John Sullivan (general)
John Sullivan was an Irish-American General in the Revolutionary War, a delegate in the Continental Congress, Governor of New Hampshire and a United States federal judge. Sullivan, the third son of American settlers, served as a major general in the Continental Army and as Governor of New Hampshire, he commanded the Sullivan Expedition in 1779, a scorched earth campaign against the Iroquois towns that had taken up arms against the American revolutionaries. As a member of Congress, Sullivan worked with the French Ambassador to the US, the Chevalier de la Luzerne. Born in Somersworth in the Province of New Hampshire, Sullivan was the third son of Irish settlers from the Beara Peninsula in County Cork. One of his brothers, James Sullivan, became Governor of Massachusetts. Another brother, who served in the Royal Navy died before the American Revolution. A landing party from HMS Allegiance on February 14, 1781 kidnapped another brother, Captain David Sullivan, who died of disease; the father, John Owen O'Sullivan was the son of Philip O'Sullivan of Beare of Ardea, minor gentry in Penal Ireland and a scion of the O'Sullivan Beare Clan, Ardea Castle line.
The Penal Laws reduced them to the status of peasants. After emigrating to York, Maine, in 1723, the elder John became a Protestant. In 1760, Sullivan married Lydia Remick Worster of Kittery, now in Maine. John and Lydia Sullivan had six children, who died in infancy, John, James and another Margery, who lived only two years. Sullivan read law with Samuel Livermore of Portsmouth, New Hampshire between 1758 and 1760, he began the practice of law in 1763 at Berwick, now in Maine, continued in the practice when he moved to Durham, New Hampshire in 1764. He annoyed many neighbors in his early career, when he was the only lawyer in town, with numerous suits over foreclosures and was threatened with violence at least twice in 1766, but by 1772, he was established and began work to improve his relations with the community. He expanded his interests into milling from which he made a substantial income. In 1773 Alexander Scammell joined John Sullivan's law practice. Sullivan built a friendship with the royal governor of New Hampshire, John Wentworth, who had assumed the office in 1767.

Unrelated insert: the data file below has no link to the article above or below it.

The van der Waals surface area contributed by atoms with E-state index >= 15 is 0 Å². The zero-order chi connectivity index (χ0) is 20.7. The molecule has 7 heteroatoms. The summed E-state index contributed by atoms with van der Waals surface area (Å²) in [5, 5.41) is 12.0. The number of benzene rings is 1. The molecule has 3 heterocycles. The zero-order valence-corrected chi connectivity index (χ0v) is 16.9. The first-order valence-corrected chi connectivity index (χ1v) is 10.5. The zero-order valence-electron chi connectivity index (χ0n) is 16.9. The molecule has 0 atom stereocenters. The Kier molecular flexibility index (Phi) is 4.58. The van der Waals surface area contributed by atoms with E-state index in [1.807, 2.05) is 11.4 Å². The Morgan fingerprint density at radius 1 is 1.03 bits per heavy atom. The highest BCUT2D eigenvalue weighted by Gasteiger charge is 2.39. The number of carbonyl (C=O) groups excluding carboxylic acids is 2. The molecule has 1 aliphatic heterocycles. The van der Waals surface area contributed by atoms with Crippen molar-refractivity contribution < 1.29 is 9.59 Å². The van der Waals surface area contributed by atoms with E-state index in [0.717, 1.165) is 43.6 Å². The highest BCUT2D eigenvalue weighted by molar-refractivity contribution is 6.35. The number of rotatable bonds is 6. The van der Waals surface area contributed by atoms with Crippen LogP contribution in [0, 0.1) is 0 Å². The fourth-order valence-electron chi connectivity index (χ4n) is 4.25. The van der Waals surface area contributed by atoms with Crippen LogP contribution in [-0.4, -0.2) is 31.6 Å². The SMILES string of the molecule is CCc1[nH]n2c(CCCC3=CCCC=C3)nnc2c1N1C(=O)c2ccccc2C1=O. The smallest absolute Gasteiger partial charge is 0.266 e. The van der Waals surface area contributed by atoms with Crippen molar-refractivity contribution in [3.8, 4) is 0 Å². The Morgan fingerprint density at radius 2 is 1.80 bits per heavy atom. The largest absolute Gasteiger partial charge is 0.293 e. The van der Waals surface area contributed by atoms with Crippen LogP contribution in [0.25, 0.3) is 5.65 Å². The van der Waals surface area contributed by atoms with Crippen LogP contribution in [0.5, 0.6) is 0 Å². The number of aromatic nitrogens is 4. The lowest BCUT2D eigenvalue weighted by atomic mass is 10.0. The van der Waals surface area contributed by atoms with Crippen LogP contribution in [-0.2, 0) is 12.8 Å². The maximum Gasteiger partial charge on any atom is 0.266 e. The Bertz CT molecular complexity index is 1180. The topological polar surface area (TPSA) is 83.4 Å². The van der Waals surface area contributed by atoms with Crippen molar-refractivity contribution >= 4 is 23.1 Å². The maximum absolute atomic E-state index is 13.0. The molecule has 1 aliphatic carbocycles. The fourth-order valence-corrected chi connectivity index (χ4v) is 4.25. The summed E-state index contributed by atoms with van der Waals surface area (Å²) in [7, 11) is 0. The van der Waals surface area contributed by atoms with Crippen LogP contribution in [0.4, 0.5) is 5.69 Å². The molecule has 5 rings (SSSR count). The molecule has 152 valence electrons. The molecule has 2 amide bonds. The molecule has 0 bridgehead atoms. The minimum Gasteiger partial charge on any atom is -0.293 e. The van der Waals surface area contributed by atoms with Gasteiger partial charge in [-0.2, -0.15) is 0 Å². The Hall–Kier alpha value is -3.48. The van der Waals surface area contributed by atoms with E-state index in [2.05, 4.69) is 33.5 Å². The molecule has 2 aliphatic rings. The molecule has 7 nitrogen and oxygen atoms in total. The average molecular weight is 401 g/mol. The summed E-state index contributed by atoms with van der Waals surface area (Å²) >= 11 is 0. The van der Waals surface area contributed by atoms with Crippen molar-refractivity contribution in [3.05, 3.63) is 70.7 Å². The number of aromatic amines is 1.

In November 1772, Wentworth appointed Sullivan a major in the militia. As the American Revolution grew nearer, Sullivan turned away from Wentworth and began to side more with the radicals. On May 28, 1773, at the urging of the Virginia House of Burgesses, the New Hampshire Assembly established a Committee of Correspondence. Hoping to thwart the committee, Wentworth adjourned the Assembly the next day. On December 16, 1773, colonists in Massachusetts destroyed tea worth 15,000 pounds at the Boston Tea Party to protest taxes under the Tea Act; the British Parliament responded with the Boston Port Act, effective March 21, 1774, which closed the Port of Boston until restitution for the destroyed tea was made to the East India Company. Parliament went on to pass the Massachusetts Government Act, which removed many functions of government from local control, the Quartering Act, which permitted quartering of troops in towns where there was disorder, the Quebec Act, which established the Catholic religion and French civil law in that province.